The Obama administration is launching a new strategy aimed at revamping America’s “digital diplomacy” efforts. Secretary of State John F. Kerry has hired Macon Phillips, the 2008 Obama campaign’s digital guru and the man behind many White House digital innovations, to develop ways to expand engagement with foreign audiences.
“Being able to figure out how we can connect what makes America great with foreign audiences is a great way to advance our interests,” Phillips said. “Whether that’s through virtual opportunities or through brick-and-mortar locations, we have to evaluate what’s the most effective based on the audiences we’re trying to reach and the goals we have.”
At the White House, Phillips helped reimagine how the president and his administration communicate directly with the American people — from Twitter and Facebook, to e-mail blasts and blogs, to Google hangouts and live-streaming videos. Phillips also launched “We the People,” the popular online petition program, which 10 million people have used to write and sign petitions, including silly gags that cause headaches for White House aides.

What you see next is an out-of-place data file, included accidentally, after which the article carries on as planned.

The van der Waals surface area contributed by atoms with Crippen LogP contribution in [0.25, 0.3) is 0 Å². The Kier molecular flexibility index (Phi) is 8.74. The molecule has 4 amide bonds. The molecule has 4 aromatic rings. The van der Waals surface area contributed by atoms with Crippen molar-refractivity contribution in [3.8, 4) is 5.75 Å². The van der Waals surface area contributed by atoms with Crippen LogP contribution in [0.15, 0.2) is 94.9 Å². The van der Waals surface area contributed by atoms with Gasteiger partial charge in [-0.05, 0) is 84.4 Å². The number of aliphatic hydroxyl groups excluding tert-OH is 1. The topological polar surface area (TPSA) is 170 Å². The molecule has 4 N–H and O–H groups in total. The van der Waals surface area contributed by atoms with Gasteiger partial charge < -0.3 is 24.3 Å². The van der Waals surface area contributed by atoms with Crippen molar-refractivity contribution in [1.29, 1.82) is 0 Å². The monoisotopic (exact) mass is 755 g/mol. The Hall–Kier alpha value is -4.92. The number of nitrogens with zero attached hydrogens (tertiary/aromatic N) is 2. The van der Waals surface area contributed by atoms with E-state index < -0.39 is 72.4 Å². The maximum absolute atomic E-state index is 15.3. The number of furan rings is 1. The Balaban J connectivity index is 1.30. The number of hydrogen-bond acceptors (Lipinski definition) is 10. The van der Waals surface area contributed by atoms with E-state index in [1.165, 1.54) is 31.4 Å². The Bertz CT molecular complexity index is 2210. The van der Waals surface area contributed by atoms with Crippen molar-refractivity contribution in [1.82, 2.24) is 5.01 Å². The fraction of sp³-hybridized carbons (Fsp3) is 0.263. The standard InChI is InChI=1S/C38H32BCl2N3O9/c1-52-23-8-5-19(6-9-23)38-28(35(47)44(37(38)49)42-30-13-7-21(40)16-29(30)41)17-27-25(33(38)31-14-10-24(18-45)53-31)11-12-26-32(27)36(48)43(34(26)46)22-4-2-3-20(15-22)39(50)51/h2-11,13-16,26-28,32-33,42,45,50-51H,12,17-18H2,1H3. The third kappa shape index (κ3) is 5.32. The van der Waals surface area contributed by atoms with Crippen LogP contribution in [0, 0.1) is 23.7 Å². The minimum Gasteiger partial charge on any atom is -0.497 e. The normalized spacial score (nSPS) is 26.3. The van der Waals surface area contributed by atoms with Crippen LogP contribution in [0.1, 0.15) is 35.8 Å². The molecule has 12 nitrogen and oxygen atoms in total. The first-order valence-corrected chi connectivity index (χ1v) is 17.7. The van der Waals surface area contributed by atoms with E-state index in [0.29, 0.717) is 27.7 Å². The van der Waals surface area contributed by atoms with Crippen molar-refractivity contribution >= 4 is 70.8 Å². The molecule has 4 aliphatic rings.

Now, Phillips will be taking over the Bureau of International Information Programs — also known as the government’s “propaganda arm” — at a time when disseminating messages is increasingly complicated.
“It’s a double-edged sword: It’s easier to get information out, but also harder to correct misinformation that’s out there,” said Phillips, who is slated to report to former Time magazine managing editor Richard Stengel, who has been nominated as undersecretary for public diplomacy.
During the Cold War, the government could plant a column in a friendly newspaper, drop pamphlets from airplanes or produce radio shows to get out the U.S. message. But now, most foreign nationals have dozens if not hundreds of news sources from which to choose.
“Propaganda doesn’t work well on the Internet; people smell it a million miles away,” said Alec Ross, who oversaw digital strategy as a senior adviser to Kerry’s predecessor, Hillary Rodham Clinton. “You can’t just belch out a radio show anymore. You’ve got to be sophisticated analysts and integrate yourself into conversations happening across platforms.”
Phillips wants to apply the lessons of Obama’s campaign — which employed microtargeting and other strategies to deliver messages to specific audiences — to U.S. foreign policy.
“Seeing how much the world has gotten smaller, you really have an enormous opportunity to have a public-diplomacy strategy that’s more technologically driven, more adroit, more personal,” said David Wade, Kerry’s chief of staff.